The principles behind programming to an interface don't have to be left to interface only situations. When you're designing your interfaces, the general questions you're asking are "Where am I expecting this to be consumed? By whom? And to what purpose?" Questions that should be asked even when creating implementation classes.
It might be that, while designing an interface, you come to the realization that you don't really need to make this an interface, and allowing overloading and inheriting will suffice for testing. As the first article mentioned, if you're consistently ending up with a 1:1 correlation between objects and interfaces with no purpose other than "I'm programming against interfaces," you're just making a mess of your code.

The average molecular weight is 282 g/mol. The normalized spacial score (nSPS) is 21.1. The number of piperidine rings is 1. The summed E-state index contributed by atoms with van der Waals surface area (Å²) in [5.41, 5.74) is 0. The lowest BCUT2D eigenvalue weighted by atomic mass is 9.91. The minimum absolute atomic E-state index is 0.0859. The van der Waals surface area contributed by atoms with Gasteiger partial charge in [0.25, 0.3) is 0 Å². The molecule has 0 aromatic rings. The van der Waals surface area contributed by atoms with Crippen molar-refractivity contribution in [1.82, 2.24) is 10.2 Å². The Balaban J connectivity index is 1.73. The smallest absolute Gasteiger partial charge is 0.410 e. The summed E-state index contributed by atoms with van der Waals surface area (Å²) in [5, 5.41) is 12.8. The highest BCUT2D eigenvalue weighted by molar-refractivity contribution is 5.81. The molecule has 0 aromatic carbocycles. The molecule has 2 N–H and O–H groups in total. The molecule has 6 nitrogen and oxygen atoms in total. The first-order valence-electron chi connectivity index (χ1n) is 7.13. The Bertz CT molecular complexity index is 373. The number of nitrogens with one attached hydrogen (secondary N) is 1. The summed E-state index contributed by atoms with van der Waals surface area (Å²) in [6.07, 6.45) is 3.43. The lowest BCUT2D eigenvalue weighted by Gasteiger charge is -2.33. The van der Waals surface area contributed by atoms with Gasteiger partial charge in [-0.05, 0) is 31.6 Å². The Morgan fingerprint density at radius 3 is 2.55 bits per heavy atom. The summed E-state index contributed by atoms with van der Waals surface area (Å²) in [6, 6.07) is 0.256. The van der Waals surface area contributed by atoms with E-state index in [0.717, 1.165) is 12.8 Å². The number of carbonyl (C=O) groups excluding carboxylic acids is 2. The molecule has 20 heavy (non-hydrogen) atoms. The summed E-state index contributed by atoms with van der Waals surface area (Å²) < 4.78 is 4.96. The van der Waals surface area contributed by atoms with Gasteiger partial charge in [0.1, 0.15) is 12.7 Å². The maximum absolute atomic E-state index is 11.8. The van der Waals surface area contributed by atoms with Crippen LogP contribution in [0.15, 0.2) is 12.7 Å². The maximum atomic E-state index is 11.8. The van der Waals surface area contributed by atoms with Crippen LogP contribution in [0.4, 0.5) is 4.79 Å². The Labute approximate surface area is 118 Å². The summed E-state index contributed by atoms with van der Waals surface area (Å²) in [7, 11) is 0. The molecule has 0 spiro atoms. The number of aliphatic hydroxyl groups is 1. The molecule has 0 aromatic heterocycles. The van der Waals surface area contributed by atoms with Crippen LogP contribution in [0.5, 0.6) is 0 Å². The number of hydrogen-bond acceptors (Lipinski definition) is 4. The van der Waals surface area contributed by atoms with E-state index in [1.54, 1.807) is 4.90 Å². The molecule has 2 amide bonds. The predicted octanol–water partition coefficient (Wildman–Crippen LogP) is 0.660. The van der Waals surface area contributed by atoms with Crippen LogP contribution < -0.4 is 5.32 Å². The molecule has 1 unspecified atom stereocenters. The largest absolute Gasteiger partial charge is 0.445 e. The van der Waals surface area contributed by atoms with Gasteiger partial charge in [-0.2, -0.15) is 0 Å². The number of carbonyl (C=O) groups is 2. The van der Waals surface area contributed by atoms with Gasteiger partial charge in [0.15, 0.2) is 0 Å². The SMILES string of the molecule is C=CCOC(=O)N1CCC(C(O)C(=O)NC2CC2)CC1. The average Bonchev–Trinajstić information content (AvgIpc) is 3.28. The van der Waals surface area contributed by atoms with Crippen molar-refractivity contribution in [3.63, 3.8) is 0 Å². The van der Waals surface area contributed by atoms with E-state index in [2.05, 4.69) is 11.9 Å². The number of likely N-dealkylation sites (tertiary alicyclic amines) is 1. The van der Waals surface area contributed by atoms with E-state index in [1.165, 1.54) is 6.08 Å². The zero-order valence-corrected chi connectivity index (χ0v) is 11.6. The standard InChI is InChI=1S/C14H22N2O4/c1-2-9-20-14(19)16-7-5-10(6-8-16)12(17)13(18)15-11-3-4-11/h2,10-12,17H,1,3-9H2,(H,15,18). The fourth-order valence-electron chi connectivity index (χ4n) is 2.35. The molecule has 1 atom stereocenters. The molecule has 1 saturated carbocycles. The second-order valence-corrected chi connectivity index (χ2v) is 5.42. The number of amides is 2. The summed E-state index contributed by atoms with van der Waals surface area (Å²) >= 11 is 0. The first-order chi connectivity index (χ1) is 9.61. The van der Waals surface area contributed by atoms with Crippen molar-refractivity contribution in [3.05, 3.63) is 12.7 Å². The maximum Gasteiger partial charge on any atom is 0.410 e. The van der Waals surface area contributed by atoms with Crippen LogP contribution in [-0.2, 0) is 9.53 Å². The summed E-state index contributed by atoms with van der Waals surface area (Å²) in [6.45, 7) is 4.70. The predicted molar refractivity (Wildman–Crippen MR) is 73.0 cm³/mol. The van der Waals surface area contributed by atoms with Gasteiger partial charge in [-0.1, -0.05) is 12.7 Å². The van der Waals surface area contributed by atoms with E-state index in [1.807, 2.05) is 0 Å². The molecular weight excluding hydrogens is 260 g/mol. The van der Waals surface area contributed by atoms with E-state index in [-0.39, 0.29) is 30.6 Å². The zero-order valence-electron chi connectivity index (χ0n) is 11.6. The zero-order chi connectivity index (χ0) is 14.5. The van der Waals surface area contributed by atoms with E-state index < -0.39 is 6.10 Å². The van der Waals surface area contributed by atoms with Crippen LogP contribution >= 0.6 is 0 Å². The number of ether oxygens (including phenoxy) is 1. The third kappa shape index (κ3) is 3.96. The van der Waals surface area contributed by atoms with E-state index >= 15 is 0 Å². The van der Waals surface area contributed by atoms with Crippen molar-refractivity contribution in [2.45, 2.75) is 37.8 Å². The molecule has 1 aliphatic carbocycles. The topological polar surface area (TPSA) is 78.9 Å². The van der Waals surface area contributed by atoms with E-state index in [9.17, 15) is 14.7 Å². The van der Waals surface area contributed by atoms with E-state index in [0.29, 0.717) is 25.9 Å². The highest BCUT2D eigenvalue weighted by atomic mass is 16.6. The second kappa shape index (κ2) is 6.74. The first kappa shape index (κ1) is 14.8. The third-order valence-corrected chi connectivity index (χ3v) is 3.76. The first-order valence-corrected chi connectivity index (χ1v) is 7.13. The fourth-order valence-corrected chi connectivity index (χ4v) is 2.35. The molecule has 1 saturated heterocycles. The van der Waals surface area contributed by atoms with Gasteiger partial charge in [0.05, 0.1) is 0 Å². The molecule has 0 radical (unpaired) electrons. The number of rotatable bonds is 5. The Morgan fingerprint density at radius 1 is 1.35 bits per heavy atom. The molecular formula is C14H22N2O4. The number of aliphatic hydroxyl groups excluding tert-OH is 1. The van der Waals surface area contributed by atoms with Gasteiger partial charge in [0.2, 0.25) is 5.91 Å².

But, that doesn't mean you can't go ahead and design the class as if you were creating an interface/base class for it, with a set of generic methods/properties/fields that provide base functionality and then add other methods/properties/fields more specific to the implementation. Doing so would still, IMO, fall within the principles of programming to an interface. It would, also, certainly leave the door open for you to extract an interface/base class when a clear and definite need arose.